.app_on_generate_static_random_addr = default_app_generate_unique_static_random_addr,
   .app_on_svc_changed_cfg_ind         = NULL,
   .app_on_get_peer_features           = NULL,
   .app_on_pairing_request             = default_app_on_pairing_request,
   .app_on_tk_exch                     = user_app_on_tk_exch,
   .app_on_irk_exch                    = NULL,
   .app_on_csrk_exch                   = default_app_on_csrk_exch,
   .app_on_ltk_exch                    = default_app_on_ltk_exch,
   .app_on_pairing_succeeded           = default_app_on_pairing_succeeded,
   .app_on_encrypt_ind                 = NULL,
   .app_on_encrypt_req_ind             = default_app_on_encrypt_req_ind,
   .app_on_security_req_ind            = NULL,
   .app_on_addr_solved_ind             = default_app_on_addr_solved_ind,
   .app_on_addr_resolve_failed         = default_app_on_addr_resolve_failed,
   .app_on_ral_cmp_evt                 = default_app_on_ral_cmp_evt,
   .app_on_ral_size_ind                = NULL,
   .app_on_ral_addr_ind                = NULL,
#endif // (BLE_APP_SEC)

By defining CFG_APP_SECURITY, the BLE_APP_SEC guard gets defined and the latter block of code will be compiled. The user can utilize Dialog’s SDK6 default handlers, or provide their own implementation without sacrificing modularity of their code and call the default handlers when appropriate. The function invocations that take place between different software entities can be seen in the next message flow diagram.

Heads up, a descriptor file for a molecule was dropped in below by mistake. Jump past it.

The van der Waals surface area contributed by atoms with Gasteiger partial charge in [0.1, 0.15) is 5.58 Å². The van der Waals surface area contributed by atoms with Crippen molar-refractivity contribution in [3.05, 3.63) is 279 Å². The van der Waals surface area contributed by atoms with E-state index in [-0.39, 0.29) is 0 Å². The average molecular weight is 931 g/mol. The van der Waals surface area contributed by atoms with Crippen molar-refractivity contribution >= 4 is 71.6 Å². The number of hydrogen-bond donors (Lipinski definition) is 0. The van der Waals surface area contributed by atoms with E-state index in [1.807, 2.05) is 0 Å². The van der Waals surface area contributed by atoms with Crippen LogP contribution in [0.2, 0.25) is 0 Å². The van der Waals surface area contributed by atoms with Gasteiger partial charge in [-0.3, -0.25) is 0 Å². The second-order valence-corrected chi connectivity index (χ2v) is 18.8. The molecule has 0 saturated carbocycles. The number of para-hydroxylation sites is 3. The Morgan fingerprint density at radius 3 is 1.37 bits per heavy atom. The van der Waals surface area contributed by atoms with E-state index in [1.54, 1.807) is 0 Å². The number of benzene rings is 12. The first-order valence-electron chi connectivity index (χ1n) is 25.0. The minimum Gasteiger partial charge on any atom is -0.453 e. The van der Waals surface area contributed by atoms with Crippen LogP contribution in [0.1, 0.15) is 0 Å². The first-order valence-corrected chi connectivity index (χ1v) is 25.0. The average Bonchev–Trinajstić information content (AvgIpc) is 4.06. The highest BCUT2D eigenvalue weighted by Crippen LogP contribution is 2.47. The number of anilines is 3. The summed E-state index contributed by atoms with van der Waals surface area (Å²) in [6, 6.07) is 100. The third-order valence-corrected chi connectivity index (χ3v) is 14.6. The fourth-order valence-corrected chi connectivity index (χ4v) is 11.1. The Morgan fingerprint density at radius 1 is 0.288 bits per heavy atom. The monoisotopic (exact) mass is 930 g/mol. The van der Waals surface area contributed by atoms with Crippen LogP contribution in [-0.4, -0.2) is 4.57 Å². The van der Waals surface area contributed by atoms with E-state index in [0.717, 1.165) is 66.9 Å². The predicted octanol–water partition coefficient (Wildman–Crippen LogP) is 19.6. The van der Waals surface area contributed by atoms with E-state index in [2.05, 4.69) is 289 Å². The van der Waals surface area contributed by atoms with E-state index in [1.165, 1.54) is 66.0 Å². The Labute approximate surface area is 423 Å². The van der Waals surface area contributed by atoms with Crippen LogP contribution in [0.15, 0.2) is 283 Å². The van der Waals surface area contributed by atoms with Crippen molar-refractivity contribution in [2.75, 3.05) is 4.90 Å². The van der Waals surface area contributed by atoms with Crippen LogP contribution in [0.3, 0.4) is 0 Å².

Figure 14 Security message flow diagram

4.4. Running the example

4.4.1. Using the UART

We will use the UART peripheral of our device to print the number for the pairing. If you are targetting a DA14531 device, on your DA145xx hardware kit connect the left pin of the UTX jumper connector to the P26 pin, as shown in the following figure.


Figure 15 Hardware configuration for UART transmit on DA14531

In case you own a DA14585 or DA14586 device, configure the hardware as shown in the following figure.


Figure 16 Hardware configuration for UART transmit on DA1458x

Next, we have to find out our serial port. Right click on “My Computer” and click “Manage”. Under “Ports” you will find two more ports that have been enumerated when you plugged in your device. Keep in mind the one with the lowest number.


Figure 17 Finding out the right port

Open up your serial port terminal. Set the serial port to the one you have identified in the previous step, and enter the parameters that you can see in the following figure.


Figure 18 Serial port configuration

4.4.2. Running the example

  1. In Keil, run a debug session and in the next workspace run the example


    Figure 19 Start a debug session


    Figure 20 Run the example

  2. Open the Lightblue App on your smartphone and locate the DLG-SECURITY device.


    Figure 21 Locate the DLG-SECURITY device

  3. Tap on the device name. The app will connect with your device and the Pairing Feature Exchange will start. When the I/O Capabilities have been exchanged, you’ll be asked to accept pairing the device with your phone by entering the PIN. In LE legacy pairing, Authenticated man-in-the-middle (MITM) protection is only obtained by using the passkey entry pairing method or may be obtained using the out of band pairing method. The GATT database will be discovered without having the devices bonded, but when you try to access (read or write) a Characteristic, the Bonding procedure will start.


    Figure 22 Entering the passkey

  4. Your device on your serial terminal will display the passkey. Enter the passkey to authorize the pairing procedure.


    Figure 23 Displaying the passkey

  5. Below you can see a Bluetooth sniffer trace of the Pairing procedure exchanged messages.


    Figure 24 Security Manager Protocol message exchange

With these simple steps you have enabled security on your connection using the LE Legacy pairing. In the next pages we will talk about privacy in BLE and the access rights of your resources.